Vulnerability as a Soft Skill

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You’ve probably read in the previous pages of this LIDER edition that demonstrating vulnerability is not a weakness. Instead, it’s an essential soft skill that challenges us to accept our limits.

When leaders embrace and share their own vulnerability, the work environment gains authenticity, and teams emerge stronger. Everyone starts to feel like part of a cohesive whole, and this transformation is palpable: employees increasingly desire to belong and share the same culture. What was once a nice-to-have has become a must-have – a renewal of the motto “associate with the right people and you’ll become like them.”

Irrefutable proof that vulnerability is a quality that can be developed as easily as forgotten?

Men, taught for decades not to cry, finally feel comfortable doing so.

Meanwhile, Women, by suppressing their vulnerabilities to change perceptions in the workplace, have unlearned to do it. In short, an unfortunate mismatch.

Speaking openly about this phenomenon is the American entrepreneur Kory Stevens, who recently shared a collage of two radically different photos of himself. In the first photo, we see a radiant Kory, after receiving the Entrepreneur of the Year award in 2019, created by Forbes magazine, which honors 30 under 30; in the second photo, a tearful, unrecognizable selfie of Kory.

The collage was shared last year, four years after both photos were taken, in a post on his LinkedIn profile. Kory explains that only nine days separate the two portraits: the second marks the moment when he voluntarily admitted himself to a psychiatric hospital, fearing for his own life. It’s a brave and personal example that he now carries into his daily life, through lectures on mental health and professional life. Vulnerability is transparency.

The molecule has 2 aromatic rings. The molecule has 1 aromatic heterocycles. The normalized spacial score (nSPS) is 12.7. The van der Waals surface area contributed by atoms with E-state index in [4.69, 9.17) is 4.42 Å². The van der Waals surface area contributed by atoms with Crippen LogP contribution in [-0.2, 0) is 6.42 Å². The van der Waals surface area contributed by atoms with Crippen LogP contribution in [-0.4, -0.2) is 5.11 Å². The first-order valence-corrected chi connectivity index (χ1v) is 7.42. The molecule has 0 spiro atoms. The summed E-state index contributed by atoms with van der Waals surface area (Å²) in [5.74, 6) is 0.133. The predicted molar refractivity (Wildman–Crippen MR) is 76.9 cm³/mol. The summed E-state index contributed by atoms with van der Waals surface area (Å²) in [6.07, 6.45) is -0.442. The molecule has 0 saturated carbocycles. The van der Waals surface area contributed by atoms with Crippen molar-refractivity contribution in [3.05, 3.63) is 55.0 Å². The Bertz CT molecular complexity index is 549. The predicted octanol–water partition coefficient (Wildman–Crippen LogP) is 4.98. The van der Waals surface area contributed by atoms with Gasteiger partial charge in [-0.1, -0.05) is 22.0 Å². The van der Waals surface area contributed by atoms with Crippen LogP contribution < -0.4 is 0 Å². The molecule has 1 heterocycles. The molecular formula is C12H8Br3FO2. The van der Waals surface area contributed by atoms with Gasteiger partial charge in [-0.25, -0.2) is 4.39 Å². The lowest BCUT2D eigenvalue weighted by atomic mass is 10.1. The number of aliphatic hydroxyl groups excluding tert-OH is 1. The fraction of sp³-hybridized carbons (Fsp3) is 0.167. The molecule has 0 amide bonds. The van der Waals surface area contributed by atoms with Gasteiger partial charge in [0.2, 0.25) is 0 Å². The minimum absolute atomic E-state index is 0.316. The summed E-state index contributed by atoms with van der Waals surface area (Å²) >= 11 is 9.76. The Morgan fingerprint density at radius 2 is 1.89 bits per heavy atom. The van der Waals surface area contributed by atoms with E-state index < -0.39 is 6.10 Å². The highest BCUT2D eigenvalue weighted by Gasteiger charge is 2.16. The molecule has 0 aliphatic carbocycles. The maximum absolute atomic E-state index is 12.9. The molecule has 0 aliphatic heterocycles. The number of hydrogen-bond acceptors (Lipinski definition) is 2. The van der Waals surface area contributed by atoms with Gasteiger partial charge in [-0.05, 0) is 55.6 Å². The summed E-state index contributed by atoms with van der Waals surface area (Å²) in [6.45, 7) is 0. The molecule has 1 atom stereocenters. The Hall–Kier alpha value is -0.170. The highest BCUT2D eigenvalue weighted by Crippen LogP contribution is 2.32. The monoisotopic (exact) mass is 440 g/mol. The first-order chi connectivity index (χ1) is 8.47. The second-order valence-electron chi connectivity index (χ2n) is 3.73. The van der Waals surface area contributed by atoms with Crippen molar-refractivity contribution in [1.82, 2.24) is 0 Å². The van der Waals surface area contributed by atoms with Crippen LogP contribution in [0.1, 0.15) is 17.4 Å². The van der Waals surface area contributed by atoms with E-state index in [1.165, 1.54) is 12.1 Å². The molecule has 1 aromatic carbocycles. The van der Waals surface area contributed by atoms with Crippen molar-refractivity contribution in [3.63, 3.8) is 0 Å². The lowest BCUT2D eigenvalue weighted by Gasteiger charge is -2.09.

But vulnerability is also culture. If we delve into the origin of the Latin word, we find confirmation: colere means to care, cultivate, and grow. For me, this is managing a team: being attentive, ensuring that everyone grows healthy, in a balanced environment comfortable enough to transparently share their needs.

Vulnerability, thus, embodies empathy—not only with others but also with oneself. It’s understanding that giving my best doesn’t always mean producing the same amount of work. And, a difficult task, means accepting from oneself what one accepts from others. It’s, above all, being happy and secure, both at work and outside of it, respecting the limits imposed by body and mind.

When viewed as a mission, vulnerability is also an invitation. An obligation to pay attention to the happiness of others. It requires us to leave our comfort zone daily and asks us to feel comfortable while doing so. It demands that we be brave in our skin, making room for others to present themselves as they are, without artifice. I practice this soft skill every day, and every day I am reminded that I am – that we are – on the right path. There’s no way to go wrong.

This article was written by Filipa Montalvão, Co-founder & Partner of White Way, and originally published in LIDER Magazine.